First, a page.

Type II: Type II topoisomerases function by utilizing Mg2+ and ATP to pull one strand (termed the Transport segment or T-segment for short) through a temporary gate created by the cleavage of the same or another DNA molecule (Gate segment or Gsegment). Like the Type I counterparts, type II topoisomerases also contain two subfamilies: IIA and IIB. Type IIA includes Eubacterial DNA gyrase, topoisomerase IV, Yeast DNA topoisomerase II, and Mammalian DNA topoisomerase IIα/IIβ while the IIB subfamily contains Archaeal DNA topoisomerase VI.
Mammalian topoisomerase II: Mammalian topoisomerase II is a 170 kDa enzyme. It prefers binding to curved DNA sections or DNA crossovers and is capable of relaxing both positive and negative supercoiled DNA. Its structure is composed of three domains: The ATPase domain, the DNA Binding/Cleavage domain, and the C-terminal tail that together fold to create a hinged protein. The arrangement of the three domains creates two internal pockets that are thought to store the DNA segment during the reaction. The ATPase domain has two ATP binding sites to facilitate the efficient relaxing of the DNA, and it has been shown that the IIα can function less efficiently with only one ATP binding site. Topoisomerase II works through a two gate mechanism. In this method, the uncut DNA strand enters the enzyme on one side and passes through the cut DNA strand before being released from the enzyme on the opposite side it came in on. This mechanical movement of the DNA through the cleaved strand and enzyme is what requires the input of ATP.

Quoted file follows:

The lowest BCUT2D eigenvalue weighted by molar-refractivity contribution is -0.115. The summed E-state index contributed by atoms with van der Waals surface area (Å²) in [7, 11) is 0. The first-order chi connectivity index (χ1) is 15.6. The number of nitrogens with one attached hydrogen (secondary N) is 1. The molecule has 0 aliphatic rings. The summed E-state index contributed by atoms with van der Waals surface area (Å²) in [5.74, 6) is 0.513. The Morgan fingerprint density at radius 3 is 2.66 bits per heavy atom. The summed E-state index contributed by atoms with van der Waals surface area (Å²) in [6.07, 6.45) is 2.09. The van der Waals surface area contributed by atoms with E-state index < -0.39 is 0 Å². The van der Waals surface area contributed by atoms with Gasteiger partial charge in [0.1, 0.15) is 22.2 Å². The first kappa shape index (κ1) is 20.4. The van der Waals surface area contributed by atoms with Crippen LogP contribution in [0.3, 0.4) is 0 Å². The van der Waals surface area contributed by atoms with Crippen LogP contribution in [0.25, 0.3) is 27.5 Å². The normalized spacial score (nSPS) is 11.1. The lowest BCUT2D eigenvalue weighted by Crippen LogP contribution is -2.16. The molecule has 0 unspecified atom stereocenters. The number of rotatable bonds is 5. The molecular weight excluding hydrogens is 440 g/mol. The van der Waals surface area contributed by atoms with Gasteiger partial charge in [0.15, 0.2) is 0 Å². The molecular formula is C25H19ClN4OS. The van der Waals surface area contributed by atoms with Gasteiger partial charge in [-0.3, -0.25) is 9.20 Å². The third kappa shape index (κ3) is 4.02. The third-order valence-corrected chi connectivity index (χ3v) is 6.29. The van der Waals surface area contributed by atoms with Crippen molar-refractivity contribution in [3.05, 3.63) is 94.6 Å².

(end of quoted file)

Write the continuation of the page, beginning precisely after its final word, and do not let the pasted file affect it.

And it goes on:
Small molecule inhibitors targeting both types of topoisomerase are commonly used in chemotherapy. As stated earlier, cellular effects of anthracyclines are mediated in part by inhibiting topoisomerase II, whereas quinoline based alkaloids such as Camptothecin target topoisomerase I. Known topoisomerase inhibitors tend to target either topoisomerase I or II, while the ability for a compound to target both topoisomerase I and II is rare among current known inhibitors. Topoisomerase inhibitors fall into three classes based on the mechanism through which they achieve their inhibition: 1) Topoisomerase poisons inhibit through stabilizing the transient break created during the cleavage/re-ligation step. They bind to the DNA, enzyme, or both, and in doing so slow down the rate at which the enzyme can relegate the DNA, or cause an increase in strand breaks by preventing re-ligation altogether. They can target either enzyme bound or free DNA and tend to be planar in nature which allows the compound to insert between DNA base pairs. While most anthracyclines bind DNA very tightly through this mechanism known as intercalation, some compounds such as Hoechst 33358 actually bind to the minor groove instead of sliding between the base pairs. Other poisons such as Camptothecin and etoposide bind to the enzyme-DNA complex formed during the cleavage step preventing relegation: 2) Catalytic inhibitors work non-covalently and unlike poisons which target the ligation step, catalytic inhibitors prevent the initial cleavage step. Inhibition by catalytic inhibitors is achieved through substrate competition (i.e. competitive binding to the ATP site in topoisomerase II: 3) The final class are compounds that are non-specific towards topoisomerase but nonetheless inhibit the enzyme through covalent modifications. One example of this is N-ethylmaleimide which has been shown to covalently bind to topoisomerase I and inactive the enzyme